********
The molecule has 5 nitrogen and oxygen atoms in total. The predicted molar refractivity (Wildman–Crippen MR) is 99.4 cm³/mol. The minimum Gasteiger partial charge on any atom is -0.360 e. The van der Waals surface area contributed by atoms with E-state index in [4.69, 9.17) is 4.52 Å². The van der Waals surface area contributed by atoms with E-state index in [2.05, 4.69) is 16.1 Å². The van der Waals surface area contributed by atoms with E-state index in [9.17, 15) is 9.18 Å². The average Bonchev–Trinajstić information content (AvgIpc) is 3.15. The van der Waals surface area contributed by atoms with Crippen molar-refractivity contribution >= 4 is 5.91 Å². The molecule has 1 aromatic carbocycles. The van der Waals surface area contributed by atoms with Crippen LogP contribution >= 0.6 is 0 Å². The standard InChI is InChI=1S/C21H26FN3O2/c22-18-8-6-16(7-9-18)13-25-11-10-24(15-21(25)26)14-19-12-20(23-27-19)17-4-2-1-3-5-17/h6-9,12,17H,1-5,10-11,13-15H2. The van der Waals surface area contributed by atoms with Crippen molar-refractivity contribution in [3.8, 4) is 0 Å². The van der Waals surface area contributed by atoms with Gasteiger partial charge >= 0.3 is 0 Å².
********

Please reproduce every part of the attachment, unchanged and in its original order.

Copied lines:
The molecule has 5 nitrogen and oxygen atoms in total. The predicted molar refractivity (Wildman–Crippen MR) is 99.4 cm³/mol. The minimum Gasteiger partial charge on any atom is -0.360 e. The van der Waals surface area contributed by atoms with E-state index in [4.69, 9.17) is 4.52 Å². The van der Waals surface area contributed by atoms with E-state index in [2.05, 4.69) is 16.1 Å². The van der Waals surface area contributed by atoms with E-state index in [9.17, 15) is 9.18 Å². The average Bonchev–Trinajstić information content (AvgIpc) is 3.15. The van der Waals surface area contributed by atoms with Crippen molar-refractivity contribution >= 4 is 5.91 Å². The molecule has 1 aromatic carbocycles. The van der Waals surface area contributed by atoms with Crippen LogP contribution >= 0.6 is 0 Å². The standard InChI is InChI=1S/C21H26FN3O2/c22-18-8-6-16(7-9-18)13-25-11-10-24(15-21(25)26)14-19-12-20(23-27-19)17-4-2-1-3-5-17/h6-9,12,17H,1-5,10-11,13-15H2. The van der Waals surface area contributed by atoms with Crippen molar-refractivity contribution in [3.8, 4) is 0 Å². The van der Waals surface area contributed by atoms with Gasteiger partial charge >= 0.3 is 0 Å².